Though it's never called "witchcraft" there is a strong tradition of casting spells using Kuranic prayers amongst other things (ie. grave dirt) and it's quite common in Turkey for example. One could say "someone cast a spell on me/cursed me" after a particularly bad period, half in joking but not completely. My own grandmother had notes scribbled behind old books of hers. Because it's not a religion in itself, it's never such a big deal, like in a lot of other communities it's folk magic. The religious scholars etc. condemn it I'm sure, saying it's non-Islamic, unChristian, etc. but many traditions just carry on.

Just to give you an example: I used to live in a Williamsburg hip neighborhood (its equivalent in Istanbul anyway) and I had friends who'd go to this old lady every month or so to have hot lead poured over their head (not directly of course, to a pan, for the "bad eye", Italians have the same thing.) It can be THAT common.

Draupadi

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Re: Christian Witch vs. Jewitch vs Islamic witch
« Reply #6 on: August 21, 2015, 02:06:45 pm »
Quote from: Weatherwax;179079
Though it's never called "witchcraft" there is a strong tradition of casting spells using Kuranic prayers amongst other things (ie. grave dirt) and it's quite common in Turkey for example. One could say "someone cast a spell on me/cursed me" after a particularly bad period, half in joking but not completely. My own grandmother had notes scribbled behind old books of hers. Because it's not a religion in itself, it's never such a big deal, like in a lot of other communities it's folk magic. The religious scholars etc. condemn it I'm sure, saying it's non-Islamic, unChristian, etc. but many traditions just carry on.

Just to give you an example: I used to live in a Williamsburg hip neighborhood (its equivalent in Istanbul anyway) and I had friends who'd go to this old lady every month or so to have hot lead poured over their head (not directly of course, to a pan, for the "bad eye", Italians have the same thing.) It can be THAT common.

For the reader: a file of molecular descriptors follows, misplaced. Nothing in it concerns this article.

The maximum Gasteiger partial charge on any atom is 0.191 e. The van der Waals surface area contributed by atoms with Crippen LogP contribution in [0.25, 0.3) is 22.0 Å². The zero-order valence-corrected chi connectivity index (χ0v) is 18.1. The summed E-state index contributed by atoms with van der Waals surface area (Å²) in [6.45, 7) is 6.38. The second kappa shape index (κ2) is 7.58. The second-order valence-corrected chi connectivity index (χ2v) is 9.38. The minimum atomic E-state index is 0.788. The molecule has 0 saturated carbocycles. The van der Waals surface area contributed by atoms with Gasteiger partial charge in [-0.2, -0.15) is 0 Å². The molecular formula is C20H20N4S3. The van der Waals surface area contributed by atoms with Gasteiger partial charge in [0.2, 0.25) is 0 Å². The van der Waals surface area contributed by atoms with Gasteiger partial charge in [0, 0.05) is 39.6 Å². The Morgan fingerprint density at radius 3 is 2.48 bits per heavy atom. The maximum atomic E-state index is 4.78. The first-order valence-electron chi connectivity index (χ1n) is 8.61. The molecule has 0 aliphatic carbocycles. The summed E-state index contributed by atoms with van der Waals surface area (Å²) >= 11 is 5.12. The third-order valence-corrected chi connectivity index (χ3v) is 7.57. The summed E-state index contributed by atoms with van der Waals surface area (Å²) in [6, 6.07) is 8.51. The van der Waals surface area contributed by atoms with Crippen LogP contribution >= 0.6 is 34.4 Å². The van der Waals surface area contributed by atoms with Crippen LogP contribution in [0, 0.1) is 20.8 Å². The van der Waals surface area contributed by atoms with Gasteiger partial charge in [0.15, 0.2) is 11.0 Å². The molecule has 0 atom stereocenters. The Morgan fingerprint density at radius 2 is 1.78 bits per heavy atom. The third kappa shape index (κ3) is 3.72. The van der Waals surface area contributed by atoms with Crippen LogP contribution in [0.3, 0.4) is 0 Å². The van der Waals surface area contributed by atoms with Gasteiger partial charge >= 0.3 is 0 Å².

Fascinating. It really makes you realize what a privilege it is to live in a society where magick is considered normal, because I'd love that.

And yes of course I agree with everyone that witchcraft can be practiced independent of any religion; there are witches who are atheists I'm sure. But I had assumed traditional Muslims & Christians in the "mainstream" would shrink at the thought of practicing witchcraft, which is where OP's original confusion seemed to come from. So I thought I'd mention the mystical traditions of those religions as an explanation for why my friend, for example, found witchcraft more acceptable rather than taboo.

RecycledBenedict

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Re: Christian Witch vs. Jewitch vs Islamic witch
« Reply #7 on: August 22, 2015, 07:08:15 am »
Quote from: Waterbender;179094
But I had assumed traditional Muslims & Christians in the "mainstream" would shrink at the thought of practicing witchcraft, which is where OP's original confusion seemed to come from. So I thought I'd mention the mystical traditions of those religions as an explanation for why my friend, for example, found witchcraft more acceptable rather than taboo.